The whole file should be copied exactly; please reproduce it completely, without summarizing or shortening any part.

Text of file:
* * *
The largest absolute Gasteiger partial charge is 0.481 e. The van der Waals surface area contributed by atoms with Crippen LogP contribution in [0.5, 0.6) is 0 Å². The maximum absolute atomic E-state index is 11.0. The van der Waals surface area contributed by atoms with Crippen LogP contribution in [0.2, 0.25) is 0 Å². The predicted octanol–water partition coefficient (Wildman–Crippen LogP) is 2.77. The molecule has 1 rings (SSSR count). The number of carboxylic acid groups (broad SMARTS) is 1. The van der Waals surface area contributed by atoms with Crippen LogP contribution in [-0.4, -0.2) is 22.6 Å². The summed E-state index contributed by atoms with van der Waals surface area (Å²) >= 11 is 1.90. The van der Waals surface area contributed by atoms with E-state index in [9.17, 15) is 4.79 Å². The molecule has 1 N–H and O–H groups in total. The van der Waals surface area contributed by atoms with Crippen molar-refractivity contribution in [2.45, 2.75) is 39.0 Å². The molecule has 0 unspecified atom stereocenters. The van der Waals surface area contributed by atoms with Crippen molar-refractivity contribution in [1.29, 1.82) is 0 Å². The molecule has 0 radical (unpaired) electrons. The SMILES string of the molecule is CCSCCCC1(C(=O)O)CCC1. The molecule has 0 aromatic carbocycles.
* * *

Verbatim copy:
The largest absolute Gasteiger partial charge is 0.481 e. The van der Waals surface area contributed by atoms with Crippen LogP contribution in [0.5, 0.6) is 0 Å². The maximum absolute atomic E-state index is 11.0. The van der Waals surface area contributed by atoms with Crippen LogP contribution in [0.2, 0.25) is 0 Å². The predicted octanol–water partition coefficient (Wildman–Crippen LogP) is 2.77. The molecule has 1 rings (SSSR count). The number of carboxylic acid groups (broad SMARTS) is 1. The van der Waals surface area contributed by atoms with Crippen LogP contribution in [-0.4, -0.2) is 22.6 Å². The summed E-state index contributed by atoms with van der Waals surface area (Å²) >= 11 is 1.90. The van der Waals surface area contributed by atoms with E-state index in [9.17, 15) is 4.79 Å². The molecule has 1 N–H and O–H groups in total. The van der Waals surface area contributed by atoms with Crippen molar-refractivity contribution in [2.45, 2.75) is 39.0 Å². The molecule has 0 unspecified atom stereocenters. The van der Waals surface area contributed by atoms with Crippen molar-refractivity contribution in [1.29, 1.82) is 0 Å². The molecule has 0 radical (unpaired) electrons. The SMILES string of the molecule is CCSCCCC1(C(=O)O)CCC1. The molecule has 0 aromatic carbocycles.